From sketch to canvas, Jeannette Murphy’s paintings span half century


Sketchbook almost perennially in hand, Walla Walla artist Jeannette Jackson Murphy, 80, first draws the people, buildings, houses and landscapes that later form the foundation and inspiration for her paintings.

Using bold, stylized outlines and bright contrasting colors for effect, she gives substance to her fairly abstracted images.

Vibrant backgrounds set off solid blocks of color in her oil and acrylic works, which can be viewed through June 7 at Memorial Hall, Boyer Avenue, on the Whitman College campus.

Splashy washes of watercolor soften the strong, cartoonish lines and give undulating emotion to the scenes in her figurative drawings.

Born in Seattle in 1932 to Paul and Gertrude Dunn Jackson, Murphy came to Walla Walla in 1935 with her family for her father’s new teaching post in the English Department at Whitman College.

Her earliest art influence came from watching Gertrude Jackson. “My mother always drew so I always drew and painted,” Murphy said.

Her favorite, lifelong methods of expression are through oils and watercolors and drawing with pen and ink.

A new high school graduate in France, with her father for his sabbatical, Murphy studied painting in earnest at the University of Paris-Sorbonne in 1950 and painted in the studio of noted geometric cubism artist Andre Lhote.

Returning to Walla Walla, she enrolled as an art major at Whitman. She studied under Professor R.J. “Dick” Rasmussen and became fast friends with Ruth Fluno, another well-loved Whitman-affiliated artist.

“Ruth and I sketched a lot together and then painted one week in her studio and then one week in my studio for years. We just went through our sketchbooks and picked out something we felt like working into a painting,” she recalled.

“Dick planned more. He thought for weeks and weeks and did a drawing. We were more spontaneous.”

She painted in her own studio for years but now lives with daughter Danielle McMahon and granddaughter Polly McMahon.

“They let me use most of the house for a studio and don’t seem to mind that I’m all over,” Murphy said.

“I try to work all the time, but I am still cooking a lot and cleaning house. Yet, what I want to do most is paint all the time.”

“She has an easel and drawing board and uses the dining room table in the front room,” Danielle McMahon said.

“There’s art stuff everywhere and we’re always happy to have her painting. She can paint at will and has painted on the same table for years. When we were in New York she had an easel that she put away when us kids came home. She paints a lot more now.”

Her process has evolved, Murphy said. “My paintings were simpler and now they’re more complicated as I put in more and more detail all the time. I love doing it and it takes longer.”

Producing a painting may take about a month, putting in five hours a day, sometimes less, sometimes more.

She’s drawn into each piece, absorbed by the application of color and lines while employing more pattern and movement.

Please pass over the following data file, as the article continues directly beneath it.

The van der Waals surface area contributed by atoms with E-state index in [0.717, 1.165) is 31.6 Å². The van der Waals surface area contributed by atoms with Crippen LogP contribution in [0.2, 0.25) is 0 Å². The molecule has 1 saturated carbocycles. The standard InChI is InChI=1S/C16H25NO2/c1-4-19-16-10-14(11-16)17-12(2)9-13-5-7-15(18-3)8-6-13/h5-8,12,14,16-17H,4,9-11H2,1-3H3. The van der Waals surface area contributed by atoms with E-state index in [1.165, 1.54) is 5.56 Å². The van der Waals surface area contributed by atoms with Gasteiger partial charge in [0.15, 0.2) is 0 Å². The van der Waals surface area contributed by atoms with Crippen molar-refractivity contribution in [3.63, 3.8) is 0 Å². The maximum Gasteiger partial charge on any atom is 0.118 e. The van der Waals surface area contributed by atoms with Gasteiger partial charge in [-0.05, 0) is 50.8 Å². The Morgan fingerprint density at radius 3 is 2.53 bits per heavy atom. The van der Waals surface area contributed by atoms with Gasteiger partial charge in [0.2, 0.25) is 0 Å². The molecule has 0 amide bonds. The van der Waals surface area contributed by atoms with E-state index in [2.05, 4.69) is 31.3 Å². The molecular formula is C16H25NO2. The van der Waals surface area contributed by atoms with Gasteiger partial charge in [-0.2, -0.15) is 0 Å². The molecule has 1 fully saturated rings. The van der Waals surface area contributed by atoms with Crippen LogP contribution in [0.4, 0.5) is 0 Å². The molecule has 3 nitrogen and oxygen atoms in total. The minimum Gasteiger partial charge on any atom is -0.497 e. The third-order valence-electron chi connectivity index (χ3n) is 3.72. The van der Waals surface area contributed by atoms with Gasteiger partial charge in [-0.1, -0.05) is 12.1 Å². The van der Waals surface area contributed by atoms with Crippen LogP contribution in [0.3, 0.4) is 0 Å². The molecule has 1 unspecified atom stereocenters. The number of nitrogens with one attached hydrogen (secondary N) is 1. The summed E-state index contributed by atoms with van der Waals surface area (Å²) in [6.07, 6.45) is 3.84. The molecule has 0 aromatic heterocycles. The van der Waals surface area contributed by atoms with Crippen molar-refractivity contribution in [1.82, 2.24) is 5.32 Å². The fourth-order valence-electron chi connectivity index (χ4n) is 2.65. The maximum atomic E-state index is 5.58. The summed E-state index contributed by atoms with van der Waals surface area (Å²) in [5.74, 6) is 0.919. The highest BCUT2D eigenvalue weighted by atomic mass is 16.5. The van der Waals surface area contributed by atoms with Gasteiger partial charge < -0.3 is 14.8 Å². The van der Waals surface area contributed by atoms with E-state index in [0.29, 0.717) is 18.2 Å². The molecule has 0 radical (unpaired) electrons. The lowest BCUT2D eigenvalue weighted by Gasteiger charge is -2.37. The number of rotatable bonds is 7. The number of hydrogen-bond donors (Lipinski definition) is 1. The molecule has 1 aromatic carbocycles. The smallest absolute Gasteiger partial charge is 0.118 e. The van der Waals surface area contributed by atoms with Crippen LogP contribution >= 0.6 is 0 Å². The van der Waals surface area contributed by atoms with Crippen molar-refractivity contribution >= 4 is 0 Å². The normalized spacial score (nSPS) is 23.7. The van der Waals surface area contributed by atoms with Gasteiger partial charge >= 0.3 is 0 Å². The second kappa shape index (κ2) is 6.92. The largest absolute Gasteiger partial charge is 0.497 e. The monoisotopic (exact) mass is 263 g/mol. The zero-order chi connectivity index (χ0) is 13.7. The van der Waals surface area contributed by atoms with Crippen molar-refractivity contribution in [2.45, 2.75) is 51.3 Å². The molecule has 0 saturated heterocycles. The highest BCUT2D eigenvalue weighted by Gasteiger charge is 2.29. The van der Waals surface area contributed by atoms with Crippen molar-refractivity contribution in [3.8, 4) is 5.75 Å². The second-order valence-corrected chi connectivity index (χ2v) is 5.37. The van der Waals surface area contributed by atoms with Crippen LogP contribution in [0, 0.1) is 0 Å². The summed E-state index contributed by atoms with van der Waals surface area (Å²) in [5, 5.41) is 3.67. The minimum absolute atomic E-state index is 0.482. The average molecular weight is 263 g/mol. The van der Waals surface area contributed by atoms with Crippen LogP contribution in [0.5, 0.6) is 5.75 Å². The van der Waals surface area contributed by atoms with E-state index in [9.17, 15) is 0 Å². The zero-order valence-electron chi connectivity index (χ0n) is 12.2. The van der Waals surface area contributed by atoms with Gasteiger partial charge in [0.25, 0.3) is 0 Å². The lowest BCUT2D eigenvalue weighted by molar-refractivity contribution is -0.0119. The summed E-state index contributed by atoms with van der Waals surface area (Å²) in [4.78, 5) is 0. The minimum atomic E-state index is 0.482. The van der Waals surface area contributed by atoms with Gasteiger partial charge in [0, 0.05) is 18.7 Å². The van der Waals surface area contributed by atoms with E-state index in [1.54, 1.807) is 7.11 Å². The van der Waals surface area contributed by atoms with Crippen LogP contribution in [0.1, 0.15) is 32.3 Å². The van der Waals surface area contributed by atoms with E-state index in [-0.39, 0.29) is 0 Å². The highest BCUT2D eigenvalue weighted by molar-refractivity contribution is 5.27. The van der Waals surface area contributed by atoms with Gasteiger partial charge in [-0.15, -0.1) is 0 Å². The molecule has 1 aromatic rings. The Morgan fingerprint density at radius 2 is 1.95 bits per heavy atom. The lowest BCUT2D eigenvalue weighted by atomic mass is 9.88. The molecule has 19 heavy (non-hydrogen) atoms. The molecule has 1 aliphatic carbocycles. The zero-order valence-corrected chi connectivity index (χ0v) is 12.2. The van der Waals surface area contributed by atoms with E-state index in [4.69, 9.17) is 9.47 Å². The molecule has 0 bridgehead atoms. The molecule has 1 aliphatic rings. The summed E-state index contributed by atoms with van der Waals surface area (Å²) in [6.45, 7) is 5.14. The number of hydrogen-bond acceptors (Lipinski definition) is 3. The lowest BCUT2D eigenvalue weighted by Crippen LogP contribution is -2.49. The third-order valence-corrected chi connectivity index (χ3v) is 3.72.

She’s currently completing the drawing of a man at a desk and has halfway finished an oil of a man and woman, called “A kiss.”

The latter comes from a drawing she made a long time ago, probably from a photo she saw in the newspaper.

Theater and visual arts are entertwined in Murphy’s life.

Her parents co-founded The Little Theatre of Walla Walla with Tom Howells and as kids, Murphy and her brother, actor, playwright, producer and director Nagle Jackson, were active. “I wasn’t interested much, but was involved in theater because I didn’t want to be left out,” she said.

Because of their Jackson grandparents, Murphy’s children, with former husband Cullen Murphy, gravitated toward theater arts as Cullen Murphy participated, too.

The Murphy offspring continue to be involved: a producer, director and actor, Morgan Murphy lives in New Hampton, N.H., and teaches theater; Mark Murphy of Los Angeles is director of REDCAT Theater; Topher Murphy of Walla Walla works at The Brik and is a familiar fixture on local stages; and Megan Murphy Lachow is in contemporary theater in New York City. Danielle, a social worker, has also trod the boards.

When Morgan, Topher, Danielle and Polly were involved in Walla Walla Community College Foundation musical productions at Fort Walla Walla Amphitheater, Murphy pulled out her sketchbook and sat in the top row drawing, Danielle McMahon recalled of the family friendly activity.

“All the time she’s sketching, wherever she is. She and Dick Rasmussen (whose wife, Joann, was WWCC musical director) sat together in the amphitheater. She sketches, even when at McDonald’s, she’s sketching. Her paintings are of us kids when we were young, from when she was in Europe, at playgrounds. She has loads of sketchbooks from which to draw ideas for subjects,” Danielle McMahon said.

Post-Whitman graduation, Murphy has enjoyed an adventurous life, remained connected to the arts in numerous ways and continued to paint both for exhibition and pleasure over half a century, according to a press release from Whitman.

Exhibitions of her work have been carried by many galleries and appeared in shows in Paris, New York, Boston, venues around the Northwest, New England Museum of Fine Art, Staten Island Museum of Art and Boise and Seattle Art museums.

Annie Charnley Eveland can be reached at or afternoons at 526-8313.


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